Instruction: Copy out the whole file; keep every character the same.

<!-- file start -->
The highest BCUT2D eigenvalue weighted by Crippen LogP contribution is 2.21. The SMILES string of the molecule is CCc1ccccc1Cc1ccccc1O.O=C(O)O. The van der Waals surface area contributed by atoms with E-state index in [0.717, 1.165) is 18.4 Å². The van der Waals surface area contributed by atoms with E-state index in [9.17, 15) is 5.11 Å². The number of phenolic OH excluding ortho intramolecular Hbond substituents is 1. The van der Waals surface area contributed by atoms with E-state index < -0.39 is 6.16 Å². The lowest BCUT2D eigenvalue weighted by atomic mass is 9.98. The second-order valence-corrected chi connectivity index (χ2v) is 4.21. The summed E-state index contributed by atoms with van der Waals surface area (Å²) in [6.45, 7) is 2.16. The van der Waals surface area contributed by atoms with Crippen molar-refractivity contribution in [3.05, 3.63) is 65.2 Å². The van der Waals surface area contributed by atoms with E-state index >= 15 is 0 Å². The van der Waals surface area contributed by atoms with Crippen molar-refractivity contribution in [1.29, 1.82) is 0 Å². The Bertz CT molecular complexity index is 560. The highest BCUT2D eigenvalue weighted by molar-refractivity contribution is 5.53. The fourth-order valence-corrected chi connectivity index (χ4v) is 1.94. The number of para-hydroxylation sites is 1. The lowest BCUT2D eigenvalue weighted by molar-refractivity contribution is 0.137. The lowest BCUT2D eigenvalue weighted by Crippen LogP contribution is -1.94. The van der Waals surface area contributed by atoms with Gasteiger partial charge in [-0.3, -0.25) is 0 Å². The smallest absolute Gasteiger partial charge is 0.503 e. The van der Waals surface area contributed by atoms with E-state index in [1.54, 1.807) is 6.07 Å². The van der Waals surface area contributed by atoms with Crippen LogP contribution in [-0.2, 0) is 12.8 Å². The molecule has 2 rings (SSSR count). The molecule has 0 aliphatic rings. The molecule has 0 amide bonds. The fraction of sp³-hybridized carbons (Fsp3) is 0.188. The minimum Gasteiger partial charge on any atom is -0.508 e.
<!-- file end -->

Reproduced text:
The highest BCUT2D eigenvalue weighted by Crippen LogP contribution is 2.21. The SMILES string of the molecule is CCc1ccccc1Cc1ccccc1O.O=C(O)O. The van der Waals surface area contributed by atoms with E-state index in [0.717, 1.165) is 18.4 Å². The van der Waals surface area contributed by atoms with E-state index in [9.17, 15) is 5.11 Å². The number of phenolic OH excluding ortho intramolecular Hbond substituents is 1. The van der Waals surface area contributed by atoms with E-state index < -0.39 is 6.16 Å². The lowest BCUT2D eigenvalue weighted by atomic mass is 9.98. The second-order valence-corrected chi connectivity index (χ2v) is 4.21. The summed E-state index contributed by atoms with van der Waals surface area (Å²) in [6.45, 7) is 2.16. The van der Waals surface area contributed by atoms with Crippen molar-refractivity contribution in [3.05, 3.63) is 65.2 Å². The van der Waals surface area contributed by atoms with E-state index >= 15 is 0 Å². The van der Waals surface area contributed by atoms with Crippen molar-refractivity contribution in [1.29, 1.82) is 0 Å². The Bertz CT molecular complexity index is 560. The highest BCUT2D eigenvalue weighted by molar-refractivity contribution is 5.53. The fourth-order valence-corrected chi connectivity index (χ4v) is 1.94. The number of para-hydroxylation sites is 1. The lowest BCUT2D eigenvalue weighted by molar-refractivity contribution is 0.137. The lowest BCUT2D eigenvalue weighted by Crippen LogP contribution is -1.94. The van der Waals surface area contributed by atoms with Gasteiger partial charge in [-0.3, -0.25) is 0 Å². The smallest absolute Gasteiger partial charge is 0.503 e. The van der Waals surface area contributed by atoms with E-state index in [1.54, 1.807) is 6.07 Å². The van der Waals surface area contributed by atoms with Crippen LogP contribution in [-0.2, 0) is 12.8 Å². The molecule has 2 rings (SSSR count). The molecule has 0 aliphatic rings. The molecule has 0 amide bonds. The fraction of sp³-hybridized carbons (Fsp3) is 0.188. The minimum Gasteiger partial charge on any atom is -0.508 e.